NEW YORK -- The number of U.S. children victimized by abuse and neglect has dropped for the sixth straight year, but child fatalities linked to maltreatment increased by nearly 4 percent, according to the latest federal data.
According to the annual report released Tuesday by the Department of Health and Human Services, the estimated number of victimized children in the 2012 fiscal year was 686,000. That's down from 688,000 in 2011 and from 723,000 in 2007.
But the report found that fatalities attributable to child abuse and neglect increased from 1,580 in 2011 to 1,640 in 2012.
HHS said further research would be needed to determine whether this represented a real increase in child fatalities or reflected improvements in how states investigate and report these cases to determine which can be attributed to abuse.
Two years ago, a Government Accountability Office report asserted that states used flawed methods to tally and analyze the deaths of children who have been maltreated. It said annual estimates of such deaths were likely too low.
About 70 percent of the 2012 fatalities involved children younger than 3, and parents were the perpetrators in 80 percent of the cases. Texas reported the most fatalities, with 215, followed by Florida with 179 and California with 128.
Last month, Arizona officials said thousands of cases of child abuse that were reported to a statewide hotline have gone uninvestigated since 2009.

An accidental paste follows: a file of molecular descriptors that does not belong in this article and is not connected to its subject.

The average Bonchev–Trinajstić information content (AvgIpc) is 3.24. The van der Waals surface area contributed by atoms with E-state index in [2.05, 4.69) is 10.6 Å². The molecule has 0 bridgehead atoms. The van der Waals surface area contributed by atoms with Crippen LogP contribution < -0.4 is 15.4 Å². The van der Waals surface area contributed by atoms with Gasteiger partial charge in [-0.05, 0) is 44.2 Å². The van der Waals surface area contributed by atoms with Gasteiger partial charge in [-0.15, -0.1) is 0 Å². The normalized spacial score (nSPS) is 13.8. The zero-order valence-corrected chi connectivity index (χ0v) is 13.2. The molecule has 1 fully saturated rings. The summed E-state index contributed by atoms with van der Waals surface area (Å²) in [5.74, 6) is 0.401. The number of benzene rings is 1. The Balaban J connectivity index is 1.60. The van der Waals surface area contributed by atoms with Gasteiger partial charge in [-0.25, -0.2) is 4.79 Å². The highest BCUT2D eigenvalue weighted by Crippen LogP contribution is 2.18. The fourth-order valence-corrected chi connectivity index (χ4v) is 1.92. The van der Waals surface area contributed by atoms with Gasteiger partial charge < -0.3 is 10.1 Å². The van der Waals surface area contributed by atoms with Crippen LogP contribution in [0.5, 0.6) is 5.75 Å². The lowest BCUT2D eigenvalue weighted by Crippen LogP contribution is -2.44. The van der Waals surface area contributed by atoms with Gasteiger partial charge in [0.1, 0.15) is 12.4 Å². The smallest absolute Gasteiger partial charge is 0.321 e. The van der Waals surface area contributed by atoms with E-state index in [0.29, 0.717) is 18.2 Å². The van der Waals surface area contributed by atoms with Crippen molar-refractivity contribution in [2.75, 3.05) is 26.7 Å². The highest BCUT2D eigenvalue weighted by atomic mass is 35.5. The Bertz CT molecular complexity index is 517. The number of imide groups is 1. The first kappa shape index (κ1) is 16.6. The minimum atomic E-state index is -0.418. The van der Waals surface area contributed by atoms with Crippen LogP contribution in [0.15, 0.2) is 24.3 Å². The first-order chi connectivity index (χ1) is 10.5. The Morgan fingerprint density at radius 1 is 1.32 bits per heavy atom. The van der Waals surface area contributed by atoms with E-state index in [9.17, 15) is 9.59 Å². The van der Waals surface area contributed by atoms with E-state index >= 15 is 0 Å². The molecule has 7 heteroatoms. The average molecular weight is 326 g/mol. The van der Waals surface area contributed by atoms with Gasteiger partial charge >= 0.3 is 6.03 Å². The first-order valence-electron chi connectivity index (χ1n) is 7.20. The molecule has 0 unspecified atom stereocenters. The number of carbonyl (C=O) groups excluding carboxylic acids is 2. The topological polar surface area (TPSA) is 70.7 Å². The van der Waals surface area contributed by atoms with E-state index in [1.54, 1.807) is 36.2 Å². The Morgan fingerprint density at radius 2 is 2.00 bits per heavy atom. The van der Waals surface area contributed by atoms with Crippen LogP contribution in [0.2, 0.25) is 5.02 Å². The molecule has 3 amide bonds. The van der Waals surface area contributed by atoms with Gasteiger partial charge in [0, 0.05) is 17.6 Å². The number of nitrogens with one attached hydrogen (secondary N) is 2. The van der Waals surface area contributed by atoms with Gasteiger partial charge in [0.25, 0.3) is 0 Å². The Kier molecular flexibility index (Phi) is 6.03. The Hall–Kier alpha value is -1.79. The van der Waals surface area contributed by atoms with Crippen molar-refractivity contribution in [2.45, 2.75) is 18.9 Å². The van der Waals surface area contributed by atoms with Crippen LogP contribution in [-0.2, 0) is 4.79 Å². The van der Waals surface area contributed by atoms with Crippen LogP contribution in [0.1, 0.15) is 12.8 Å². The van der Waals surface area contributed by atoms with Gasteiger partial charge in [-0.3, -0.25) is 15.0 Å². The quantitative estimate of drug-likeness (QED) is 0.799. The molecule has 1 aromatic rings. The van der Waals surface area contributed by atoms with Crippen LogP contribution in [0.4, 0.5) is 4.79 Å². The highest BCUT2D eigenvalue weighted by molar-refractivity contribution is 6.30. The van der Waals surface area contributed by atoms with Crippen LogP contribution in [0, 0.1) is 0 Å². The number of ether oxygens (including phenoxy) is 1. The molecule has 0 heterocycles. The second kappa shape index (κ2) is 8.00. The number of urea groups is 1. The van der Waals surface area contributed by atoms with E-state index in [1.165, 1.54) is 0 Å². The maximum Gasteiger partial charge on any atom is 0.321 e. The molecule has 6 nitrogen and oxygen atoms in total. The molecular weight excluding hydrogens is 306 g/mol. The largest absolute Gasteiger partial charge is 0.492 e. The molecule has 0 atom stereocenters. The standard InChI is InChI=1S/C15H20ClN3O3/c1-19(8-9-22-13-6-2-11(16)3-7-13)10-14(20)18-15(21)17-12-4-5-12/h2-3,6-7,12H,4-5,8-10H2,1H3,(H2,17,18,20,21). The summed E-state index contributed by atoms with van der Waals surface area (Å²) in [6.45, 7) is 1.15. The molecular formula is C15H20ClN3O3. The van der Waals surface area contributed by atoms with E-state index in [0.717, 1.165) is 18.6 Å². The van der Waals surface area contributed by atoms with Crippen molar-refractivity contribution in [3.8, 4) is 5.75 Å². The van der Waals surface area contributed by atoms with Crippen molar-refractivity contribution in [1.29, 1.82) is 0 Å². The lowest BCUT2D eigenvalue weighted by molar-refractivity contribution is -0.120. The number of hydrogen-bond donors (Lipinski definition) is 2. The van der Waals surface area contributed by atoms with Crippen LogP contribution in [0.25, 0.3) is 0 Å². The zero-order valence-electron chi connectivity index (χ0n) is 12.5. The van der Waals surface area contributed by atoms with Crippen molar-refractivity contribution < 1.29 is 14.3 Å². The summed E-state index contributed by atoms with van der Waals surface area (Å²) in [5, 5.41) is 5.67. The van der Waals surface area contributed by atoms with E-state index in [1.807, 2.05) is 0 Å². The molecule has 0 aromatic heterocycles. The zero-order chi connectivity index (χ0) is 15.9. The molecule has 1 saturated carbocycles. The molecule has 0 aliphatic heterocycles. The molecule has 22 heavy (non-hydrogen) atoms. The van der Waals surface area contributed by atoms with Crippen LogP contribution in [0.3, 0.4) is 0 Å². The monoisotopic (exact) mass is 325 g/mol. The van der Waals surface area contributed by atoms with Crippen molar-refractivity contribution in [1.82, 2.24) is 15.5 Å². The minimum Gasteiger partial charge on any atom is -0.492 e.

Overall, white children accounted for about 44 percent of the victims of maltreatment, black children about 21 percent and Hispanic children about 22 percent; 78.3 percent of the victims suffered neglect, 18.3 percent were physically abused and 9.3 percent were sexually abused. The report tallied 62,936 children who were sexually abused in 2012 - up slightly from 2011 but down considerably from the peak of about 150,000 in 1992.
The report, formally known as the National Child Abuse and Neglect Data System, is based on input from child protection agencies in every state.
Sociologist David Finkelhor, director of the University of New Hampshire's Crimes Against Children Research Center, said the changes from 2011 to 2012 appeared to be minor, which he took as a positive sign.
"The key thing everyone has been on the lookout for is whether several years of economic stress and high unemployment have been taking their toll on family life and increasing the inclination to take it out kids, while state budget cuts make protection less available," Finkelhor wrote in an email.
Given the pessimistic expectations, Finkelhor wrote, the minimal change depicted in the report "is good news."
Jim Hmurovich, president of Prevent Child Abuse America, said he also was pleased by the steady decrease in maltreatment reports, but expressed some regret that the department did not provide more insight on what factors might be driving that trend.
"It's hard to evaluate whether we're making a difference, or how we're making a difference," he said.
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